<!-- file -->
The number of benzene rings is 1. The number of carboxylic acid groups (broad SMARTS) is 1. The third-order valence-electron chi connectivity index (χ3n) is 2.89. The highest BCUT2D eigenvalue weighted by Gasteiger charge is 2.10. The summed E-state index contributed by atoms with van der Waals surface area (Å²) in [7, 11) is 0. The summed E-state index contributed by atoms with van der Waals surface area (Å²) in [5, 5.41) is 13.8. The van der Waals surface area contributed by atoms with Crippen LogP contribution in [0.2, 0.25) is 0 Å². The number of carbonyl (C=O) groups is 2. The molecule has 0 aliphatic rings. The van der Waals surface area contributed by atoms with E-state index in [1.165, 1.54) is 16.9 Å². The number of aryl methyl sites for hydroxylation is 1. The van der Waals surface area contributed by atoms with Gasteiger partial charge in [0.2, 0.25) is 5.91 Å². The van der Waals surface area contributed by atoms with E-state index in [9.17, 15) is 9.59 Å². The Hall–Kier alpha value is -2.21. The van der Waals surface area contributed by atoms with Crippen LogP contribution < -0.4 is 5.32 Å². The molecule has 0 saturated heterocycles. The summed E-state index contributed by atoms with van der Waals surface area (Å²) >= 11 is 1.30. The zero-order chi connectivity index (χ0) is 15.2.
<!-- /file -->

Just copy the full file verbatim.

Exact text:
The number of benzene rings is 1. The number of carboxylic acid groups (broad SMARTS) is 1. The third-order valence-electron chi connectivity index (χ3n) is 2.89. The highest BCUT2D eigenvalue weighted by Gasteiger charge is 2.10. The summed E-state index contributed by atoms with van der Waals surface area (Å²) in [7, 11) is 0. The summed E-state index contributed by atoms with van der Waals surface area (Å²) in [5, 5.41) is 13.8. The van der Waals surface area contributed by atoms with Crippen LogP contribution in [0.2, 0.25) is 0 Å². The number of carbonyl (C=O) groups is 2. The molecule has 0 aliphatic rings. The van der Waals surface area contributed by atoms with E-state index in [1.165, 1.54) is 16.9 Å². The number of aryl methyl sites for hydroxylation is 1. The van der Waals surface area contributed by atoms with Gasteiger partial charge in [0.2, 0.25) is 5.91 Å². The van der Waals surface area contributed by atoms with E-state index in [9.17, 15) is 9.59 Å². The Hall–Kier alpha value is -2.21. The van der Waals surface area contributed by atoms with Crippen LogP contribution < -0.4 is 5.32 Å². The molecule has 0 saturated heterocycles. The summed E-state index contributed by atoms with van der Waals surface area (Å²) >= 11 is 1.30. The zero-order chi connectivity index (χ0) is 15.2.